Stanley Kowalski loved the calming nature of being on the water.
After retiring from coaching boys lacrosse at Half Hollow Hills West High School, C.W..Post and other schools, Kowalski could be found fishing on Long Island’s East End on his boat, NAZDROWIE — meaning “to your health,” an honor to his Polish heritage.
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Kowalski, known affectionately as Stan or Stas, died unexpectedly on June 5 at 68 in his Bluffton, South Carolina, condo, his brother Pet said. Those who knew the 1965 Mineola High School graduate remembered him for his dependability and infectious personality.
“He was always the life of the party,” said Pete Kowalski, 60, of Bethlehem, Pennsylvania. “Everybody liked him. He was just a person people wanted to be around. He lit up the room.”
A world-class lacrosse player, Stan was born in Brooklyn and raised on Long Island. He was a key contributor to a world champion United States men’s national team in 1974 and an alternate on the 1978 team.
Tom Postel, Stan’s friend and former teammate, recalled spending time with him during the 1974 tournament in Australia.
“It was 42 days around the world,” said Postel, 71, of Medford. “We had a great time. That was the most memorable trip of anything we ever did because we were young, and nobody ever did things like that.”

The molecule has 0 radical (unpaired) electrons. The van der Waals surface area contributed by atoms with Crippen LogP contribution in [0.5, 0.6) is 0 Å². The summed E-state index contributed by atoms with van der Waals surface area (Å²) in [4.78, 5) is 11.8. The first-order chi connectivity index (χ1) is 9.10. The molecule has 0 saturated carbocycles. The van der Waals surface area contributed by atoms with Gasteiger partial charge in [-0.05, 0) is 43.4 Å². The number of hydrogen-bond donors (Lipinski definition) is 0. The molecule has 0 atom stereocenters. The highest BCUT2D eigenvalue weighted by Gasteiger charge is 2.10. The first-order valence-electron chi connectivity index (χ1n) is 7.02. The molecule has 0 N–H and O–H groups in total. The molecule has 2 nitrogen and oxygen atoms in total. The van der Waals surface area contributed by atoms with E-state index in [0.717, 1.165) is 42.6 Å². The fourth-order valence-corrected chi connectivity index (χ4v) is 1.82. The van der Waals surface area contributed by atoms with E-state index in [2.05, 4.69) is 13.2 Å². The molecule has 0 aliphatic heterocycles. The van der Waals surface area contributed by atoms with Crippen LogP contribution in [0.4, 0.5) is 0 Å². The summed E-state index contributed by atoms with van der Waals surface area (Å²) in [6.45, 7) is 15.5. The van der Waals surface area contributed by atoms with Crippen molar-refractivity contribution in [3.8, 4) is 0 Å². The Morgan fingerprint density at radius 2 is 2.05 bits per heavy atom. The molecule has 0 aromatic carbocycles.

Kowalski was a decorated lacrosse star. He was a three-time all-American midfielder at Cortland State in 1967-69. He was also Cortland State’s Athlete of the Year in 1969. He graduated from Cortland and taught high school physical education for more than 35 years at Berner, Island Trees, Holy Family and Hills West.
An 11-time USCLA All-Star selection, Stan was inducted into the Long Island Metro Chapter of the Lacrosse Foundation Hall of Fame in 1989. He was inducted into the U.S. Lacrosse Hall of Fame in 1997.
“He was as dynamic as anyone,” Postel said. “He wasn’t out there just to pick up ground balls. He was a great offensive player. That’s why he’s in the Hall of Fame.”
He parlayed his playing career into lengthy coaching stints at Hills West (1978-1988) and Post, where he served under Postel as assistant coach for 18 years.
“Because he was somebody I looked up to, whatever he said was gospel,” Pete Kowalski said. “I’m still coaching middle school kids in Pennsylvania, and I find myself saying things to those young people that he said to me.”
Stan is survived by his younger twin brothers, Pete and Gerry of Watkinsville, Georgia, and older brother, Len, 72, of Pasadena, California.
Memorial services have yet to be scheduled.